The case of Nearfield Ltd v Lincoln Nominees Ltd and Another , dealt with the issue of the construction of a contractual term in an agreement. The first defendant was a nominee company of the second defendant. The first defendant was incorporated in the British Virgin Islands.
In April 2002, the claimant company entered into a joint venture agreement (“the JVA”) for the redevelopment of a certain property. Under clause 4.1 of the JVA, the claimant was under an obligation to advance a loan of £3,000,000 to the first defendant. According to clause 5.1.3, the duration of the loan would be for three years from the date of the loan. After three years, the second defendant would ‘procure’ the payment of the loan together with all outstanding interest on written demand by the claimant.
The redevelopment of the property was not successful and so the property was subsequently sold. Although some payment was made to the claimant, the shortfall was £2,251,406.23 plus interest of £1,030,947.35. The claimant sought to enforce clause 5.1.3 of the JVA.
The claimant submitted that ‘procure’ in clause 5.1.3 put an obligation on the second defendant to ensure the first defendant repaid the sum of £ 3,000,000 together with outstanding interests on written demand by the claimant. They argued that in the event of a failure by the first defendant to make the payment, it was liable to pay damages equal to the amount payable but not repaid by the first defendant.
The second defendant contended that the extent of its obligation under clause 5.1.3 was merely to seek to bring about the repayment of the loan by the first defendant and did not extend further so as to provide any assurance or guarantee that the loan would be repaid in full by the first defendant.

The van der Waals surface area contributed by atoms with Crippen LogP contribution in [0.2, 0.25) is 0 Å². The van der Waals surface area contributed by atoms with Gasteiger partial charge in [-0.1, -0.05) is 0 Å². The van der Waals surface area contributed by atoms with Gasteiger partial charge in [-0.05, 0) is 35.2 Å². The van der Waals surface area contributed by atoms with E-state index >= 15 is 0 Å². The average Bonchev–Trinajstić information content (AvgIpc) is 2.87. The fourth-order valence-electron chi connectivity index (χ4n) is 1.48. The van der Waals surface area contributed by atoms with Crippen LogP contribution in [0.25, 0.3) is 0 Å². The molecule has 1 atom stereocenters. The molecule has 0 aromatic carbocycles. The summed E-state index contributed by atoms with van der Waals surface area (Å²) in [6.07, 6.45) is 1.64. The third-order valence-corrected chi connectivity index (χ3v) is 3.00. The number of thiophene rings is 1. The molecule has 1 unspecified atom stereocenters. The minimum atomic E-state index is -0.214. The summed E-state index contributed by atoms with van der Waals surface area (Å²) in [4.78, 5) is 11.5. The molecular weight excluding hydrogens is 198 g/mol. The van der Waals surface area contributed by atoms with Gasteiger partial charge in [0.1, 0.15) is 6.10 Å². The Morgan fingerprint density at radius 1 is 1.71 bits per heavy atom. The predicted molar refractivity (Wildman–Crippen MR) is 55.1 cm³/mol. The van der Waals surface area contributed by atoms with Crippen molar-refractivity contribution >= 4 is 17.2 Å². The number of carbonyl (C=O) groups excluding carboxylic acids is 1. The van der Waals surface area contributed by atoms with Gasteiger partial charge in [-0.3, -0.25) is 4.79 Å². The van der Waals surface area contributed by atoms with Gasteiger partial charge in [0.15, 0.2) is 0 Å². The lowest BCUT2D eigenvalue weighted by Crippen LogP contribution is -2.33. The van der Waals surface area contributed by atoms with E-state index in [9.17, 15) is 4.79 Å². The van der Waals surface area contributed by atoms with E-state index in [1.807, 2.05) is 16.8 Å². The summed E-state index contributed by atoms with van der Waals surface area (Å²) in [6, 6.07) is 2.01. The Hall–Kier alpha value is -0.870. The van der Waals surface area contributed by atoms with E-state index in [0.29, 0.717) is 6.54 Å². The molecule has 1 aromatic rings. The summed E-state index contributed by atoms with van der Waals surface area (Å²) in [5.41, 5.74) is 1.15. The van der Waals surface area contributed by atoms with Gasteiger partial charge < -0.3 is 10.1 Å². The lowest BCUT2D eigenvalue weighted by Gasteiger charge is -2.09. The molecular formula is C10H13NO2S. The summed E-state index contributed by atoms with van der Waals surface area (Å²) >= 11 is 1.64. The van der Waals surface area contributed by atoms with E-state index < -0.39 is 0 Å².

The claim was allowed.
The meaning which a document would convey to a reasonable man was not the same thing as the meaning of its actual words. The court held that the meaning of words was a matter of dictionaries and grammars, whilst the meaning of the document in question was what the parties using those words in conjunction with the relevant background would reasonably have been understood to mean.
The normal meaning of the word procure was to ‘see to it’. Thus a person agreeing to procure that a third party performed a contractual obligation had to carry out the following:
– They would be required to attempt to make sure that the third party complied with the obligation; and
– In the event that the third party failed to comply, they would have to pay damages calculated by the amount that ought to have been paid by the third party.
There was nothing in the correspondence between the parties in this case which suggested that ‘procure’ under clause 5.1.3 should be given a different meaning in different parts of the JVA, nor could it be suggested that ‘procure’ meant anything other than as the claimant put it: namely that it meant ‘see to it’.
In addition, there was no limitation expressed in the JVA and it could easily have been done. Therefore, it was held that clause 5.1.3 should be construed as the claimant had submitted. In any event, there was no document or any evidence from the drafts leading up to the JVA which could have led to a different conclusion.
The court decided that the second defendant was liable to ‘procure’ that the first defendant repaid the loan to the claimant.
Comment: Parties must always limit the extent of their liabilities when entering joint ventures.
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© RT COOPERS, 2007. This Briefing Note does not provide a comprehensive or complete statement of the law relating to the issues discussed nor does it constitute legal advice. It is intended only to highlight general issues. Specialist legal advice should always be sought in relation to particular circumstances.